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The Landleaguers

Anthony Trollope

Book Overview: 

Near Galway, young Florian Jones has just converted to Catholicism when he witnesses the deliberate destruction of his English father’s land by the Catholic Landleaguers. The Irish Land War has commenced, with the boycotting of wealthy landowners and a brutal chain of revenge killings. This is the story of Florian, his father, his two beautiful sisters, his adult brother Frank, and Frank’s beloved Rachel, an American singer working the London stage with her firebrand father. It’s also the story of the social order coming apart and then painfully coming back together in one Irish county.

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Book Excerpt: 
. . .Then he put his hand into his pocket, as much as to explain a pistol was there. After that the two men rode on in silence till they came to the gates of Ballytowngal.




Daly, among other virtues, or vices, was famed for punctuality. He wore a large silver watch in his pocket which was as true as the sun, or at any rate was believed by its owner to be so. From Daly's watch on hunting mornings there was no appeal. He always reached the appointed meet at five minutes before eleven, by his watch, and by his watch the hounds were always moved from their haunches at five minutes past eleven. Though the Lord Lieutenant and the Chief Secretary and the Lord Chancellor had been there, there would have been no deviation. The interval of ten minutes he generally spent in whispered confabulations with the earth-warners, secrets into which no attendant horseman ever dived; for Black Daly was a mysterious . . . Read More

Community Reviews

I have long loved Anthony Trollope, and started this book with the thought that 3/4 of a Trollope was better than none at all. Well, the so-called heroine was overly precious AND an anti-Semite, and I just did not want to spend any more time with her.

This is the first Trollope book I've disliked. Some of his works are less good than others but they're almost always redeemed by a good yarn and some strong characters. This was left unfinished at his death or the story strikes out (not that it was great in any case). There's a very Tory view of Ire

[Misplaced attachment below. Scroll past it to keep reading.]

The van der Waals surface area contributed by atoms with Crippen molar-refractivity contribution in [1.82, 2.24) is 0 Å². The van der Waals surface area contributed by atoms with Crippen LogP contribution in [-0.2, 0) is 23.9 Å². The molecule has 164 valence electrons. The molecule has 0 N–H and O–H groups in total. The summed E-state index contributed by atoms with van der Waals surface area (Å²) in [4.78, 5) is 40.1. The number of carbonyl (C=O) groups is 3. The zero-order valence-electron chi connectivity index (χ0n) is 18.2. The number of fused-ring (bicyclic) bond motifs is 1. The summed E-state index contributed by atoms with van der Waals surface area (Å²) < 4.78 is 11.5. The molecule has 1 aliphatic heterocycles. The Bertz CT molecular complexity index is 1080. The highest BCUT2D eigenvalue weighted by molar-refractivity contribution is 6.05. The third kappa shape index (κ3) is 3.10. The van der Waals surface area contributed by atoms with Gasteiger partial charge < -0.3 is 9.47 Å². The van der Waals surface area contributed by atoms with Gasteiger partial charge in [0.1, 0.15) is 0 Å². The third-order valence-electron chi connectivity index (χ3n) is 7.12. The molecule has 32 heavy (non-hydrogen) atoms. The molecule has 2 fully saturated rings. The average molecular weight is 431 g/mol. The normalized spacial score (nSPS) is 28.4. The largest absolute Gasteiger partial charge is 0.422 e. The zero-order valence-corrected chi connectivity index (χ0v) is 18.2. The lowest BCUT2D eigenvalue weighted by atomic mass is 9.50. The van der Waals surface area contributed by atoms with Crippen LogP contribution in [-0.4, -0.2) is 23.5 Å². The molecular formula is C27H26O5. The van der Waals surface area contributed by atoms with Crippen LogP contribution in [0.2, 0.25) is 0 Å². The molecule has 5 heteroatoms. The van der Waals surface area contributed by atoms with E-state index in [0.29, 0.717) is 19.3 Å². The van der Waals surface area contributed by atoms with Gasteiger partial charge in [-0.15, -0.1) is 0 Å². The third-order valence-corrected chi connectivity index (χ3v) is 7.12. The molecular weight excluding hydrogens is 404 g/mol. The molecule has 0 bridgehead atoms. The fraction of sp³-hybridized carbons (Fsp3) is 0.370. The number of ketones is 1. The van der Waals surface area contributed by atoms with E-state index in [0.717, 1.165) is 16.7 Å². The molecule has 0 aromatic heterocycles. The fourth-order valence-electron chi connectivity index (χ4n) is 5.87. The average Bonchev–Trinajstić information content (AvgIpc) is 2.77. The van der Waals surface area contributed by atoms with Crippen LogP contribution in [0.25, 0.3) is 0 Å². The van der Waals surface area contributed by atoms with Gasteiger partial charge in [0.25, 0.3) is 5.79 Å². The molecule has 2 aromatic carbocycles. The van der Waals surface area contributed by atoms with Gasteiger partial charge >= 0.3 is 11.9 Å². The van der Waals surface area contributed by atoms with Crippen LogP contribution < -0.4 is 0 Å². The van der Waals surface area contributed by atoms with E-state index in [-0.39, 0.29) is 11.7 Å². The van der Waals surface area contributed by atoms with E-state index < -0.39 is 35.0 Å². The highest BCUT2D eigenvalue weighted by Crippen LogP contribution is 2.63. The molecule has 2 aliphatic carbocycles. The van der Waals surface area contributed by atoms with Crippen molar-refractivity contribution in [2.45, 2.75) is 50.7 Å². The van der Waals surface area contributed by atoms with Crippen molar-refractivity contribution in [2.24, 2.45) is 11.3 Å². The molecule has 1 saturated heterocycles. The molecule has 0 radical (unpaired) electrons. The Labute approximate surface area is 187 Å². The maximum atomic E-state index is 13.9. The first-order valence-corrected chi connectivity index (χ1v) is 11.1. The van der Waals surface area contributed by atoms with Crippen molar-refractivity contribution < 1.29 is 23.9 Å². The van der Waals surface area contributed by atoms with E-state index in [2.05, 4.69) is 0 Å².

Unlike many posthumously published, unfinished works, the completed portions of The Landleaguers read very much like a completed draft, something I attribute to Trollope's experience in writing serialized novels, and I must commend the richness of both the prose and the characters that populate this

Trollope’s last (and unfinished) work. One might classify it among his political novels, but that would be an injustice to his magnificent Palliser series. It is set in Ireland which, for all his 40 years there, he could only see through the eyes of an English squire. The Irish tenantry and peasantr

Trollope wasn't able to complete this book, but what he did leave us was enough to thoroughly enjoy, IMHO. The postscript at the end tells his intentions for the main characters, but it can pretty well be guessed at.

Definitely not a Trollope must-read.

I really wish he could have finished this book.

The Landleaguers, Trollope's last novel (No. 51 in his oeuvre), was published posthumously in 1883. Three things make it difficult to recommend:

It is unfinished. It abruptly ends in the middle of Chapter 49. He had planned 60 chapters.

The setting (the 1879-1882 Irish Land Wars) is obscure, thirty y

I've been reviewing Trollope's novels in the order they were published (in book form), which is not always the order in which they were written. An Old Man's Love is the last of Trollope's novels to be published, but The Landleaguers is the last he wrote. In fact, he had barely made it into the 49th